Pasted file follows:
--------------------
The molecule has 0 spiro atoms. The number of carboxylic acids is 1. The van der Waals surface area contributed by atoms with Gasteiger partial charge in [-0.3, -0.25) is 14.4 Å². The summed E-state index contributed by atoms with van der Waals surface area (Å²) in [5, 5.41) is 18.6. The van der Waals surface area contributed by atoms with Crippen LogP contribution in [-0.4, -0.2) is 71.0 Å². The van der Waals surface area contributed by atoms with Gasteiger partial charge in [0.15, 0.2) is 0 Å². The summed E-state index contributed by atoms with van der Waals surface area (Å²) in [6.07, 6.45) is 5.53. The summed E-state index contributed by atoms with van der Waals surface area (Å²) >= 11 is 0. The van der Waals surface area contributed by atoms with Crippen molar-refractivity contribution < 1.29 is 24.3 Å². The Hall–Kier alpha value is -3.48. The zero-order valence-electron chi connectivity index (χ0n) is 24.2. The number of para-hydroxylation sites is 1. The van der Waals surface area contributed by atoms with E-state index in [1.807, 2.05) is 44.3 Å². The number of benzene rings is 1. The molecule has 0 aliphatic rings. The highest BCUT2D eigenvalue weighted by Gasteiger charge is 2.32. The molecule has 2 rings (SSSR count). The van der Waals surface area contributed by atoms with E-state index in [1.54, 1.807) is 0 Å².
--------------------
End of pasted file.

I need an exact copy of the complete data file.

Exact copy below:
The molecule has 0 spiro atoms. The number of carboxylic acids is 1. The van der Waals surface area contributed by atoms with Gasteiger partial charge in [-0.3, -0.25) is 14.4 Å². The summed E-state index contributed by atoms with van der Waals surface area (Å²) in [5, 5.41) is 18.6. The van der Waals surface area contributed by atoms with Crippen LogP contribution in [-0.4, -0.2) is 71.0 Å². The van der Waals surface area contributed by atoms with Gasteiger partial charge in [0.15, 0.2) is 0 Å². The summed E-state index contributed by atoms with van der Waals surface area (Å²) in [6.07, 6.45) is 5.53. The summed E-state index contributed by atoms with van der Waals surface area (Å²) >= 11 is 0. The van der Waals surface area contributed by atoms with Crippen molar-refractivity contribution < 1.29 is 24.3 Å². The Hall–Kier alpha value is -3.48. The zero-order valence-electron chi connectivity index (χ0n) is 24.2. The number of para-hydroxylation sites is 1. The van der Waals surface area contributed by atoms with E-state index in [1.807, 2.05) is 44.3 Å². The number of benzene rings is 1. The molecule has 0 aliphatic rings. The highest BCUT2D eigenvalue weighted by Gasteiger charge is 2.32. The molecule has 2 rings (SSSR count). The van der Waals surface area contributed by atoms with E-state index in [1.54, 1.807) is 0 Å².